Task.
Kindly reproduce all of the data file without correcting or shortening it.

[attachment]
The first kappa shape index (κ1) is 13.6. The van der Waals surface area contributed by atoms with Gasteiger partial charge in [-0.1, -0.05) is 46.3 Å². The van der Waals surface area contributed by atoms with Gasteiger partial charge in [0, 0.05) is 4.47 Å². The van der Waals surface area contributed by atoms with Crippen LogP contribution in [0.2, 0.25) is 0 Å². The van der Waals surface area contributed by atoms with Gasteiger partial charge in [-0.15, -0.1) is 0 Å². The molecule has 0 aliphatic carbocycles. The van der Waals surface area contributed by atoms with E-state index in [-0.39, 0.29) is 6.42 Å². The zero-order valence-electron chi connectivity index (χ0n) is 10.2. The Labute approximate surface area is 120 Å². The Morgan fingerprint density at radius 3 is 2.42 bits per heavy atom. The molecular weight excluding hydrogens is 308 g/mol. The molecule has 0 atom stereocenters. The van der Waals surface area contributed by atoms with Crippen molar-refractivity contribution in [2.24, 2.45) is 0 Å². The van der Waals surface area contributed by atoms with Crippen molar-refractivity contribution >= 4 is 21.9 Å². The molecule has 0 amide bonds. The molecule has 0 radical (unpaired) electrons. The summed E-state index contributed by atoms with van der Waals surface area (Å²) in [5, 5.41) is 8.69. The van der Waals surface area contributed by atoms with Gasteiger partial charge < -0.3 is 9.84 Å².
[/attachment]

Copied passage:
The first kappa shape index (κ1) is 13.6. The van der Waals surface area contributed by atoms with Gasteiger partial charge in [-0.1, -0.05) is 46.3 Å². The van der Waals surface area contributed by atoms with Gasteiger partial charge in [0, 0.05) is 4.47 Å². The van der Waals surface area contributed by atoms with Crippen LogP contribution in [0.2, 0.25) is 0 Å². The van der Waals surface area contributed by atoms with Gasteiger partial charge in [-0.15, -0.1) is 0 Å². The molecule has 0 aliphatic carbocycles. The van der Waals surface area contributed by atoms with E-state index in [-0.39, 0.29) is 6.42 Å². The zero-order valence-electron chi connectivity index (χ0n) is 10.2. The Labute approximate surface area is 120 Å². The Morgan fingerprint density at radius 3 is 2.42 bits per heavy atom. The molecular weight excluding hydrogens is 308 g/mol. The molecule has 0 atom stereocenters. The van der Waals surface area contributed by atoms with Crippen molar-refractivity contribution in [2.24, 2.45) is 0 Å². The van der Waals surface area contributed by atoms with Crippen molar-refractivity contribution >= 4 is 21.9 Å². The molecule has 0 amide bonds. The molecule has 0 radical (unpaired) electrons. The summed E-state index contributed by atoms with van der Waals surface area (Å²) in [5, 5.41) is 8.69. The van der Waals surface area contributed by atoms with Gasteiger partial charge < -0.3 is 9.84 Å².